A brief but eye-opening opinion from Willy Lam, a professor of China studies at Akita International University, Japan, and an adjunct professor of history at Chinese University of Hong Kong about the wealth disparity in China. That while the country is experiencing one of the strongest economic growth in the country, its poor are not feeling it’s effects.
But according to official statistics, salaries and other income of workers and peasants declined to just 41.4% of GDP in 2006 (the last year when data was available) from 53% in 1998. Salaries typically equal 50% to 60% of total GDP in developed countries like the United States or Japan.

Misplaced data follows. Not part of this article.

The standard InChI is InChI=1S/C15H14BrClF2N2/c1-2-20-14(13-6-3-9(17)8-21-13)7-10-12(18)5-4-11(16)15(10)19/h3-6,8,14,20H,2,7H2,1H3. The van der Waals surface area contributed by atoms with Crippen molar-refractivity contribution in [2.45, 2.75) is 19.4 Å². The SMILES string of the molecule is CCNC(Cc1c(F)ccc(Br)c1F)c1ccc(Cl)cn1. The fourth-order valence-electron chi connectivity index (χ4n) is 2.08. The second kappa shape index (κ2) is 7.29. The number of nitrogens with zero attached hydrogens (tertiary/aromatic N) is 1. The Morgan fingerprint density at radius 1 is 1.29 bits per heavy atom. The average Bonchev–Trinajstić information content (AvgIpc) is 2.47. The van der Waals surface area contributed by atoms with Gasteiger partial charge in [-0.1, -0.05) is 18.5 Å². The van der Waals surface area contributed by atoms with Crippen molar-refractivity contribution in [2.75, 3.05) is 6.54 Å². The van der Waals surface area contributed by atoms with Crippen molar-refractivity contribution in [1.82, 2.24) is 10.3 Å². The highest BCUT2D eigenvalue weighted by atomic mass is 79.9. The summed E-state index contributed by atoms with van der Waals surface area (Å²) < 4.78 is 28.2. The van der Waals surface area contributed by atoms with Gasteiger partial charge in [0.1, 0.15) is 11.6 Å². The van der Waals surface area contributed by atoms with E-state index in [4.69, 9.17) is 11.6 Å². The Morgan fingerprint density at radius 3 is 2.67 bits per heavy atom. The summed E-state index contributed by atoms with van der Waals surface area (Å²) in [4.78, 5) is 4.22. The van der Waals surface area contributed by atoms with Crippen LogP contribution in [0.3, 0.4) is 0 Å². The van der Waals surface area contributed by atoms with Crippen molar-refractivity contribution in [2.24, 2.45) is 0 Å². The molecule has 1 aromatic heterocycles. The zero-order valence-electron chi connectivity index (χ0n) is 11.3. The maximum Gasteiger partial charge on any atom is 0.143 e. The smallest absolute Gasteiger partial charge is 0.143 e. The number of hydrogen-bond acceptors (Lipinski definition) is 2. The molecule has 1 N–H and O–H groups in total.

Official statistics show Chinese peasants make about one-third of what their urban counterparts earn. Tsinghua University sociologist Sun Liping estimates the standard-of-living discrepancy between cities and the countryside was actually closer to six times.